Twycross Zoo is celebrating the birth of a critically endangered Western lowland gorilla (Gorilla gorilla gorilla). The baby, who has yet to be named, was born on 24 September and is the third baby for 22-year-old mother Ozala and 24-year-old father Oumbi.
As well as being a joyous occasion for zoo staff and visitors, the birth is an important part of conservation efforts to save the species, as the number of Western lowland gorillas in the wild has dramatically declined by more than 60% in the last 20-25 years, and scientists predict they will become extinct in the next 20 years or so.
Western lowland gorillas live in the dense and remote rainforests and swamps of Central Africa. However, humans are encroaching on their natural habitat, clearing forests for timber, oil and gas development, as well as mining. The illegal pet trade and poaching for bushmeat sold in markets and smuggled out of Africa also threaten the species.
As well as managing captive breeding programmes to ensure the future survival of endangered species such as gorillas, Twycross Zoo also supports research on primate health and well-being, such as the Ape Heart Project with the University of Nottingham, as well as field projects and organisations which focus on the conservation and protection of endangered species and their habitat in the wild.
One such organisation is Ape Action Africa in Cameroon, a forest sanctuary which is home to around 140 rescued and orphaned great apes, as well as monkeys. Internationally renowned wildlife vet Dr Sharon Redrobe, CEO of Twycross Zoo and Chair of Trustees for Ape Action Africa, regularly visits the sanctuary to administer health checks and, when required, carry out specialist veterinary surgery.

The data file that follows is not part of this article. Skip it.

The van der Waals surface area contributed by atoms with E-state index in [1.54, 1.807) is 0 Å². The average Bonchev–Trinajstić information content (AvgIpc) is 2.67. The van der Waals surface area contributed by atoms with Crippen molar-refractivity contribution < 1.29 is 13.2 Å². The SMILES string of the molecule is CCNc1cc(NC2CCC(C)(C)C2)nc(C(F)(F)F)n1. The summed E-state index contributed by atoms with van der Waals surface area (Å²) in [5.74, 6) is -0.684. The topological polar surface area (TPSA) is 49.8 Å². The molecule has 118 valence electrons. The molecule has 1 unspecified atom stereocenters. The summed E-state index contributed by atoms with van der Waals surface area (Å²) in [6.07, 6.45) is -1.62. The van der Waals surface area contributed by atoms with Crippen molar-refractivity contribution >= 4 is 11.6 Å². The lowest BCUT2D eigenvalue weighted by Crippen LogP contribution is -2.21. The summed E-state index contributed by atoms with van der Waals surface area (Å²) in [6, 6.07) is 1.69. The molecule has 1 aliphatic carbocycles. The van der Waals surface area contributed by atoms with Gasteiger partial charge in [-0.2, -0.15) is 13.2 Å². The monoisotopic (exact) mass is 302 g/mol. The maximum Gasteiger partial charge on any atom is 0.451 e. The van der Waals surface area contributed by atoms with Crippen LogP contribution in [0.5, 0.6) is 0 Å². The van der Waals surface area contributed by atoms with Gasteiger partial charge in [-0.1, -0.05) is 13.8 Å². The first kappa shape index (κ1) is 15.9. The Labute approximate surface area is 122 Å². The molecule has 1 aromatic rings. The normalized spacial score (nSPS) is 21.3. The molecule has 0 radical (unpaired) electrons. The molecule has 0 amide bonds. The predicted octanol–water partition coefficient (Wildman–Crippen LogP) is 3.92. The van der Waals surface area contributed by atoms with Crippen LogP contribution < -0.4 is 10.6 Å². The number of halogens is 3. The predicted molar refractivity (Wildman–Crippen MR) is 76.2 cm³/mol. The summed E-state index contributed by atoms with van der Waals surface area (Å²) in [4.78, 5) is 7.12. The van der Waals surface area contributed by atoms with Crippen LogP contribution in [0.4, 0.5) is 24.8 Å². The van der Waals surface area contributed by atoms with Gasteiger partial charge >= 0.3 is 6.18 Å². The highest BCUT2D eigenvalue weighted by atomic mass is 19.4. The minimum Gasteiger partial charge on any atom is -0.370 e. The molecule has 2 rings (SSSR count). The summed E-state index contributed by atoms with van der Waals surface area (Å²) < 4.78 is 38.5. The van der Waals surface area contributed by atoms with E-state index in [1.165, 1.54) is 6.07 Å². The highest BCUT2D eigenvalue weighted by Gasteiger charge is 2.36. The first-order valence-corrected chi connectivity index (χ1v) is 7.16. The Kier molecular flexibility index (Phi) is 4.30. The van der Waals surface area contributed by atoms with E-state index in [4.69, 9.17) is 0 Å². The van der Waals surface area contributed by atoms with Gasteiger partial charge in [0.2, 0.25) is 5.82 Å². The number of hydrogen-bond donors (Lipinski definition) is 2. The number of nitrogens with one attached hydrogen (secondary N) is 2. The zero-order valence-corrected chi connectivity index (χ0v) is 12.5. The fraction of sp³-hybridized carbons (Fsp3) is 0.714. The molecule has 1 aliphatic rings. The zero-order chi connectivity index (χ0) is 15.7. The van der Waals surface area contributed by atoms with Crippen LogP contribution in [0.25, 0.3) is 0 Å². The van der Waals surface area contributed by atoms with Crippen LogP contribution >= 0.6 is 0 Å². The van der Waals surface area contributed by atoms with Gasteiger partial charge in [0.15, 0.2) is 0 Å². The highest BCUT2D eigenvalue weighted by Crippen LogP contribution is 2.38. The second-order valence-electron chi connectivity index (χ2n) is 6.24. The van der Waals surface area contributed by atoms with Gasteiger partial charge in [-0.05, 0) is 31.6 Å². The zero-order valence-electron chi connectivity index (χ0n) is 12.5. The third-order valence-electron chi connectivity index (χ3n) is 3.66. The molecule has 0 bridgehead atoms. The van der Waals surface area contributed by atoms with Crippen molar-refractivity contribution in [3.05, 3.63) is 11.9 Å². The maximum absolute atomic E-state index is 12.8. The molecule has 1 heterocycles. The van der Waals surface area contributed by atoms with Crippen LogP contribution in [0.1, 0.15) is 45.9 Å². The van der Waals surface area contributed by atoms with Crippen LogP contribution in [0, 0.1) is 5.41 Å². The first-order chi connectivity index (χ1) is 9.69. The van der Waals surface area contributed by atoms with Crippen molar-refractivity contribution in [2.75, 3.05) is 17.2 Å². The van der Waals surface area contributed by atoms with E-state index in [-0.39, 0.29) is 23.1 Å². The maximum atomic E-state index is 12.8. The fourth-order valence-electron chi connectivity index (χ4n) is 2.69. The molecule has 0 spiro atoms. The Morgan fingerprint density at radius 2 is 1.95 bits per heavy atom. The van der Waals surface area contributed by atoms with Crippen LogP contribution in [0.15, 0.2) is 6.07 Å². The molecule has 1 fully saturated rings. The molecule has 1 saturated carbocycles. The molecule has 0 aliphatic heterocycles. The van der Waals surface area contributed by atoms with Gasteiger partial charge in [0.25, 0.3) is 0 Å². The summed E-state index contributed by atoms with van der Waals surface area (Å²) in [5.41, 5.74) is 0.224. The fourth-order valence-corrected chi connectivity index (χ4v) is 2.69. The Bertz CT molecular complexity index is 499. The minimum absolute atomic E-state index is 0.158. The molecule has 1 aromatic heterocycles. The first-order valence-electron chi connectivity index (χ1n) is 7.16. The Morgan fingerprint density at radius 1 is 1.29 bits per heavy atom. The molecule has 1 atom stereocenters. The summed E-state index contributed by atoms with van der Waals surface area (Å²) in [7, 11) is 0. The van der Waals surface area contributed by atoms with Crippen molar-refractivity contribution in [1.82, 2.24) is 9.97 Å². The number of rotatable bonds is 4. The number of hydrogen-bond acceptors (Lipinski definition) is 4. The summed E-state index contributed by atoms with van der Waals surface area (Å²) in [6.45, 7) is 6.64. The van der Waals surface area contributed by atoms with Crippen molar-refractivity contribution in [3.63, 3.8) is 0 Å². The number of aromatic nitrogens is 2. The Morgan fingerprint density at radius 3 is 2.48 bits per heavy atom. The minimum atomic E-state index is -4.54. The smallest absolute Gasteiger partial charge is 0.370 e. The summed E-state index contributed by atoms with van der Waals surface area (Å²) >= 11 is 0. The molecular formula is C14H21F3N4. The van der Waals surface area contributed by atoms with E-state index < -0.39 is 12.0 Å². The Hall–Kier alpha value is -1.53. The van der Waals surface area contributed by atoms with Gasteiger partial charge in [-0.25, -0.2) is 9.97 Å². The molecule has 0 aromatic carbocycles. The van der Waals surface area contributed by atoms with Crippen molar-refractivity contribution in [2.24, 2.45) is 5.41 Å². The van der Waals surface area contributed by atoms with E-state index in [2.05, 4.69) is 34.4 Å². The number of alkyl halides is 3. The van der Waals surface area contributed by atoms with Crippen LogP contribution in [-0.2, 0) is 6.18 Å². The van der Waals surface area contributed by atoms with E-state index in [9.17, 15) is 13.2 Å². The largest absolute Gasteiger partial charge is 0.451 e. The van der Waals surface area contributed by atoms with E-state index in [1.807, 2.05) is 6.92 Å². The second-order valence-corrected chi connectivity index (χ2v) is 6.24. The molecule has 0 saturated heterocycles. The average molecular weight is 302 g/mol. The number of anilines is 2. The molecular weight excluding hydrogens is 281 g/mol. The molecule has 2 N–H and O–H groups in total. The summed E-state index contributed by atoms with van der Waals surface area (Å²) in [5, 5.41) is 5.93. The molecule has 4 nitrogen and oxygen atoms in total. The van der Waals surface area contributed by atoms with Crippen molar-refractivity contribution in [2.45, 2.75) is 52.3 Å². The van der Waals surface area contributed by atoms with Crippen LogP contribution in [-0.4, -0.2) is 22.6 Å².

Dr Charlotte Macdonald, Director of Life Sciences at Twycross Zoo said: “We are very excited about the arrival of this healthy newborn baby which is a boost for the future of this threatened species. We hope lots of visitors will come to see the baby and its family and learn more about gorillas.
“Ozala and Oumbi are very experienced parents: this baby is their third, the last being Lope who will be 4 years old in January. Oumbi is a gentle giant and is often seen playing with Lope, while Ozala is a resourceful, stern and protective mother and is the one who makes sure Lope behaves himself by disciplining him when she needs too. Ozala’s mother Biddy is also here at the zoo, so all the family will help look after the new arrival.”
This announcement follows the birth of two Amur cubs, the world’s rarest big cat, at the zoo in June.
Twycross Zoo cares for around 150 species of animals and is the only place in the UK to have every type of great ape (gorilla, orang-utan, chimpanzee and bonobo) and a wide collection of gibbons. The Zoo is open to the public every day from 10.00 to 18.00. For more information, visit www.twycrosszoo.org.
· Gorillas are one of four kinds of great ape. Unlike monkeys, great apes do not have tails. Great apes are also more intelligent, spend more time upright, and spend longer rearing their young.
· Western lowland gorillas are listed as Critically Endangered on the IUCN Red List.
· Gorillas mainly eat fruit and leaves, but they also eat nuts, termites and ants.
· In the wild, gorillas live in groups, called ‘troops’, of 10-20 individuals.
· The mature male leader of the troop is called a silverback because of the silver-coloured saddle shape across its back. Males get this saddle at about 12 years old.
· The gestation period for a gorilla is 8.5 months, nearly the same as humans, which is 9 months.
· Scientists predict that all types of great apes (gorillas, chimpanzees, orangutans and bonobos) will become extinct in the wild in the next 20 years or so.